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"Lydia will never be easy until she has exposed herself in some public place or other, and we can never expect her to do it with so little expense or inconvenience to her family as under the present circumstances." (43.15)
And that, Mr. Bennet, is where you're wrong. He thinks that sending Lydia to Brighton to get her kicks out will minimize the damage, but it actually ends up almost destroying the family. Good thing Darcy steps in to save the day—and to keep the family respectable enough to marry into.
"If you, my dear father, will not take the trouble of checking her exuberant spirits, and of teaching her that her present pursuits are not to be the business of her life, she will soon be beyond the reach of amendment. Her character will be fixed, and she will, at sixteen, be the most determined flirt that ever made herself or her family ridiculous; […] Oh! my dear father, can you suppose it possible that they will not be censured and despised wherever they are known, and that their sisters will not be often involved in the disgrace?" (43.18)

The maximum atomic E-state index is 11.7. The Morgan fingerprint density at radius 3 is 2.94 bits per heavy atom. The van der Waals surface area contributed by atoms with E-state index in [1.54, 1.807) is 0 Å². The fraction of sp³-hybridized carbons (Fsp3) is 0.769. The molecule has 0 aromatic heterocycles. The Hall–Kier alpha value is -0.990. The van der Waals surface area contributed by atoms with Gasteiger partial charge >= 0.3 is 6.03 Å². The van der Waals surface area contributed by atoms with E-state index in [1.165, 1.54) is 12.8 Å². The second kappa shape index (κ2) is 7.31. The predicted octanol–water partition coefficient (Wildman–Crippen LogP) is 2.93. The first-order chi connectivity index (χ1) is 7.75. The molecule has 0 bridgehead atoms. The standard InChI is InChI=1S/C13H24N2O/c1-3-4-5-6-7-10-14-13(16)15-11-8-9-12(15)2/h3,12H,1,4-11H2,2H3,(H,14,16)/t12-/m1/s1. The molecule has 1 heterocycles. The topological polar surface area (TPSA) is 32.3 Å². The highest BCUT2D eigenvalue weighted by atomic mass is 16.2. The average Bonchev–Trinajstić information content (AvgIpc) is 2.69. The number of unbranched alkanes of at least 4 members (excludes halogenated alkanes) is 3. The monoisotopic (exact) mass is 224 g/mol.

Mr. Bennet thinks that Lydia's behavior isn't going to reflect badly on Lizzy or Jane, but he's wrong. Maybe if he ever left his library to supervise his daughters at one of those balls where they make themselves ridiculous, he'd actually know something about how the world works.
"Do not make yourself uneasy, my love. Wherever you and Jane are known you must be respected and valued; and you will not appear to less advantage for having a couple of—or I may say, three—very silly sisters." (43.20)
Just one more example of how little Mr. Bennet understand about the way family works. It's like a nightmare version of the Three Musketeers, you know, one for all and all for one: what Lydia does reflects badly on the entire family. (But we have to ask: if Kitty and Mary had been sensible, would Lydia's personality have mattered less? Could four good reputations outweigh one bad?)